If it's found that you can make more heavy games and support them through ads, we might see more games going that route. Or maybe we'll find out that this sort of game just works best as a paid-only title.

148Apps: If this is successful, do you fear that perhaps it could be part of a movement where players expect more free games, monetized primarily with ads? And if so, do you think that it is good for the App Store market?

Phil Hassey: I think anything that helps indies find new ways to support their art is great! The more avenues there are to being able to make games full-time the more chances there are that great games are going to be made. Another great thing about ad supported games is how they can reach a wider audience. People who don't have the means to purchase paid games can play free ad supported games.

148Apps: Depending on how this does, would you ever consider releasing a future game initially with a free version like this? Perhaps even one of the Galcon games?

Phil Hassey: I'm still working on Galcon 2, which is going to be F2P. I'm still working out the details, but my experiences with BREAKFINITY and Dynamite Jack FREE are certainly giving me more insight into how to make it work out. I expect Galcon 2 will contain "earn more Galcoins by watching videos" options for those who want more in game currency but don't have the means to pay for it.

Thanks to Phil Hassey for his time.


DeNA and Scattered Entertainment's Isolani: Producer David Simard on the Interesting Free-to-Play First-Person Shooter Experiment

Posted by Carter Dotson on May 15th, 2014
+ Universal App - Designed for iPhone and iPad

via Twitter
Isolani, the latest first-person shooter from DeNA and Scattered Entertainment, creators of The Drowning, is a curious game. It tries to bring a story-based FPS into the structure of games like Candy Crush Saga, particularly with recharging lives and a linear progression, as opposed to the mission-based structure of The Drowning. David Simard, a producer on Isolani with Scattered Entertainment, took some time to answer questions about the game.

dEXTRIS Creator Frank Condello of Chaotic Box Discusses the Game's Creation and Why it's Free with Ads

Posted by Carter Dotson on May 14th, 2014

Frank Condello is the solo developer behind Chaotic Box, now well-known for dEXTRIS, which has surpassed one million downloads and become one of his most popular games. Condello has been at work on the App Store for years now, but this stands as one of his biggest releases yet. Condello was gracious enough to take the time to answer some questions about dEXTRIS, and what it means for him.

Chris Sawyer, Creator of Transport Tycoon: Why this 1994 Game is Premium in a 2014 World of Free-to-Play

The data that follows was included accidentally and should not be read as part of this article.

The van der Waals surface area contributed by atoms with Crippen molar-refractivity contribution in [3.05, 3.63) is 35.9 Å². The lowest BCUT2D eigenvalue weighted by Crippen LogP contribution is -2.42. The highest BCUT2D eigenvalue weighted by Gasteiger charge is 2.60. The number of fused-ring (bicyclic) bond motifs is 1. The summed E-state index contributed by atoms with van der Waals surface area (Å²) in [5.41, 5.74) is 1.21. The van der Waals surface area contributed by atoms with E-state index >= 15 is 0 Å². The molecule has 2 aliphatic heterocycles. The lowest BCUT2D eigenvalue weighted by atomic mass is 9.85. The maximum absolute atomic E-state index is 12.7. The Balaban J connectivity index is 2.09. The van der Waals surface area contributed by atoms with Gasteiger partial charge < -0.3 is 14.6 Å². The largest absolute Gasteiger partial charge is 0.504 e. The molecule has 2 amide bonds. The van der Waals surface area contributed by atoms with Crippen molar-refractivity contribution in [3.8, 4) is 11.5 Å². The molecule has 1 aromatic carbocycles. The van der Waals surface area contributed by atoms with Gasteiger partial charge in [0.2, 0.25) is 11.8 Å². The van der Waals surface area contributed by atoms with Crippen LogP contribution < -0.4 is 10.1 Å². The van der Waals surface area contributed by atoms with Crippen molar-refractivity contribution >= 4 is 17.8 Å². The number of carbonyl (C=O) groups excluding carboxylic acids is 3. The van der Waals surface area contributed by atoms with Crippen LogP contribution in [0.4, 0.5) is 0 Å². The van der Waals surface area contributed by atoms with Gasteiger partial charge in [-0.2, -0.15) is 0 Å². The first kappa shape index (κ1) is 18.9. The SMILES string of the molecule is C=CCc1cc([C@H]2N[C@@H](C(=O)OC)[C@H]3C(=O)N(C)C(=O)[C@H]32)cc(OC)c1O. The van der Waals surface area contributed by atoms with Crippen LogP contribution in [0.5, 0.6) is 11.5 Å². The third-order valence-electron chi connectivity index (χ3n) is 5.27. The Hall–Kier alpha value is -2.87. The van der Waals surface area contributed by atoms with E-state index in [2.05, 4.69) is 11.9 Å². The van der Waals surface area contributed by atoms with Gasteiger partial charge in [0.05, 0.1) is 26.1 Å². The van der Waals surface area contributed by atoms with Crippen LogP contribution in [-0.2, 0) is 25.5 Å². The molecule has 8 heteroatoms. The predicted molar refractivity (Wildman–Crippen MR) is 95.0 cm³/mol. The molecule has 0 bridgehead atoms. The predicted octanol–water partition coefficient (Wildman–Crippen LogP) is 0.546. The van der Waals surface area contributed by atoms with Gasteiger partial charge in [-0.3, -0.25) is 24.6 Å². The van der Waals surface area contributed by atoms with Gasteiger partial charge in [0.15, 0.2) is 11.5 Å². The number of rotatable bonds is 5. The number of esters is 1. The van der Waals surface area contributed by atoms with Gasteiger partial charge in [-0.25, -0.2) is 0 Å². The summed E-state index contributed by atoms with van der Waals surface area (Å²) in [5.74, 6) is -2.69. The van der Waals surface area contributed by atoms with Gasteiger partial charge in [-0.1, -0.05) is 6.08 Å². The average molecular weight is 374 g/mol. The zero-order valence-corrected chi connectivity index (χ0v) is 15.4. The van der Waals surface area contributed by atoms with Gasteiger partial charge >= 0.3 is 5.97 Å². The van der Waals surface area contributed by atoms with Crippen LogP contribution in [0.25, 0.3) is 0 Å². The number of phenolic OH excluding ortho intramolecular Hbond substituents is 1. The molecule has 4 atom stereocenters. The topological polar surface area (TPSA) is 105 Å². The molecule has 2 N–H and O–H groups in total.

Posted by Carter Dotson on May 9th, 2014
+ Universal App - Designed for iPhone and iPad
Our rating: starstarstarstarblankstar :: ROUND :: Read Review »

Image via Pocket Tactics
Transport Tycoon, the mobile version of Chris Sawyer’s classic simulation game where players help manage an empire of planes, trains, and automobiles, recently received a big update with new levels, scenarios, music, and general improvements. With that in mind, Chris Sawyer took some time out to answer some questions about the game, and give his thoughts on gaming now.

148Apps: What was the impetus behind bringing the Transport Tycoon back now in 2014?
Chris Sawyer (CS): The latest mobile and tablet platforms were perfect for the game with their power, high resolution screens, and touch screen interface. It just made sense to bring the game to these platforms.

148Apps: Did mobile change the way that you approached the gameplay of Transport Tycoon?
CS: We set out to keep the complex and detailed gameplay as unchanged as possible because that's what's at the core of Transport Tycoon, and the technology in modern mobiles and tablets allowed us to do that. We improved the user experience with the touch screen interface and enhanced display of the game world as well as other in-game information.

148Apps: What is the one aspect of the 1994 game market that you think 2014 needs?
CS: A reliable way for players to find the good games amongst the not-so-good. In 1994, the information about new games was quite limited, but also very thorough. By reading magazines, you could find out which games might appeal and which were worth spending money on. Nowadays, there are so many games being sold (or given away) and marketed in so many ways, it's very difficult for the good games to shine based on merit rather than clever advertising or social media manipulation.

148Apps: Conversely, what would the 1994 market be improved by something in 2014?
CS: Back in 1994, there was only one way to publish games, which was selling boxed products through a publisher and distributor. Now there are dozens of ways of publishing games and most of them mean a more streamlined and cheaper distribution channel.

148Apps: Free-to-play is obviously a huge deal now, but Transport Tycoon has launched at a premium price. Why was this chosen?
CS:Transport Tycoon always was and still is a premium game. It is a game with considerable detail and depth of gameplay, and making it free-to-play with in-app purchases would have ruined the depth of the game. We wanted players to be able to become immersed in the gameplay and not be faced by frustrating restrictions or demands for payment while playing.

148Apps: Has the premium price worked out for the game?